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From Huntington, West Virginia, USA:

My five year old son's father has type 1 diabetes, and approximately six months ago, my son had an episode one morning. He was sleeping and was very clammy and thrashing around in bed. I tried to wake him, but could not get him fully conscious. He would open his eyes but you could tell he just wasn't all there. He would groan and hold his stomach. I assumed he was coming down with a stomach virus, so I just held him and waited. About an hour later, it occurred to me to check his sugar.which was 60 mg/dl [3.3 mmol/L]. I gave him a 12 ounce glass of juice which he chugged and wanted more. I gave him another glass, fed him a sandwich, and he then was completely fine.

I called the family physician who told me to start checking his sugars every so often just to see what happened. That evening I checked it, and it was 199 mg/dl [11.1 mmol/L]. However, it came down pretty quickly with no intervention. Over the next few weeks his sugar was pretty out of whack but never reached 200 mg/dl [11.1 mmol/L] again. They did the antibody test on him and said it was fine.

His sugar level has been completely normal until about two weeks ago, when it started going up again. It doesn't happen on a consistent basis, and it seems to go down fairly quickly after it peaks. Our physician said he believes his pancreas is "sputtering" and will eventually give out altogether. However, all he could tell me to do is go home and wait. Do you agree? Could this be a precursor to diabetes? If these are early symptoms, how long do you think until it goes full blown? I feel like we're playing Russian roulette just waiting for it to happen.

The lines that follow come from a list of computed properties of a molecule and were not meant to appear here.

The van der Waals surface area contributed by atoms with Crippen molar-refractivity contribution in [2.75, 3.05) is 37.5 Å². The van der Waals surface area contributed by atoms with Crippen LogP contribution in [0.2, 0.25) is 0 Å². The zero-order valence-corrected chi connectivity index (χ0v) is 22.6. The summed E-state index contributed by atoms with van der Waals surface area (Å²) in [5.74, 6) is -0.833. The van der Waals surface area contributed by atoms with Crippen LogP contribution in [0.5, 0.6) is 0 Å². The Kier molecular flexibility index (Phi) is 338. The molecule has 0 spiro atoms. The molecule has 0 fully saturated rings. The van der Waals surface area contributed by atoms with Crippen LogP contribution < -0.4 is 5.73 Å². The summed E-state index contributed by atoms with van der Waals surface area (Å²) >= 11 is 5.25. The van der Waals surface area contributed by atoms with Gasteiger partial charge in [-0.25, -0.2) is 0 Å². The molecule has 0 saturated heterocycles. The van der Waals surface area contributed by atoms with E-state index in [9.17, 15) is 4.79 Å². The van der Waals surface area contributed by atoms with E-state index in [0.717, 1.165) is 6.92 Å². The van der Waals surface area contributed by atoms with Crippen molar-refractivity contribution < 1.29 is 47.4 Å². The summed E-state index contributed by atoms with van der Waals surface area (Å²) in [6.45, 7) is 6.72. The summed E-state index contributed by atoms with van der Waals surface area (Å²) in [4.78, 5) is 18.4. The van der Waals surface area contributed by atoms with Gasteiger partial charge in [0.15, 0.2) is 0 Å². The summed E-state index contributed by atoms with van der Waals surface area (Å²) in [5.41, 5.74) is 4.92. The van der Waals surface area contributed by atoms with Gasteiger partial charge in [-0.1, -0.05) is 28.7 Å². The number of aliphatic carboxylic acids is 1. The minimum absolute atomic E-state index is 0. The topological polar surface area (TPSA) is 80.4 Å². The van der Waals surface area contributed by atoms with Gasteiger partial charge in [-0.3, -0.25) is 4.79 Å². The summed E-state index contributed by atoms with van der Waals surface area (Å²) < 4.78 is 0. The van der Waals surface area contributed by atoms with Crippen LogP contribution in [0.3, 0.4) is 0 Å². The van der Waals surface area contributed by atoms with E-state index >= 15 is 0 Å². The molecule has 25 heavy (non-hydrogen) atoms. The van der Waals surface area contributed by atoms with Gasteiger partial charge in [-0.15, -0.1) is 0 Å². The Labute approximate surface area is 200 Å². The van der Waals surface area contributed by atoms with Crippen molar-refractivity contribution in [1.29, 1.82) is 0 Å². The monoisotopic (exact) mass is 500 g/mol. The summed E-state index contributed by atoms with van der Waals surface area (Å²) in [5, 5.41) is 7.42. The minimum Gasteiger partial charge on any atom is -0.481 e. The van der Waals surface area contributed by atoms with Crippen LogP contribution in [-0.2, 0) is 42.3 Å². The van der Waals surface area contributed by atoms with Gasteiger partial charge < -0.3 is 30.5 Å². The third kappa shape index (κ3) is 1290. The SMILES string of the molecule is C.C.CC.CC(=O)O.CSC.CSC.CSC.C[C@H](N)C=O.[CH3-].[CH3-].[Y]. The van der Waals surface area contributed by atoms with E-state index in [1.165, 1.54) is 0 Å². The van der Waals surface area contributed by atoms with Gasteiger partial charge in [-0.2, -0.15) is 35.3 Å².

This sounds very unusual and certainly is not normal. Blood glucose readings in the high 100s [mg/dl, 5.6 mmol/L] are definitely not normal and suggest insulin deficiency. However, this does not explain the unusual episode that you witnessed which sounds like hypoglycemia.

You should either be in touch with your husband's endocrinologist or consult with a pediatric diabetes specialist who can do a more detailed evaluation. Not all antibody tests are equally sensitive so we usually use a combination of several tests. Even when several are utilized, however, antibody levels can be negative about 20-30% of the time even when diabetes is going to occur.

Doing a profile of pre and postprandial blood glucose tests for several days would give you an idea of what is happening at this time. If symptoms persist or are changing, then you should get in touch with your son's physicians so that he does not get sick if diabetes is going to develop.


Original posting 15 Aug 2002
Posted to Diagnosis and Symptoms


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Last Updated: Tuesday April 06, 2010 15:09:38
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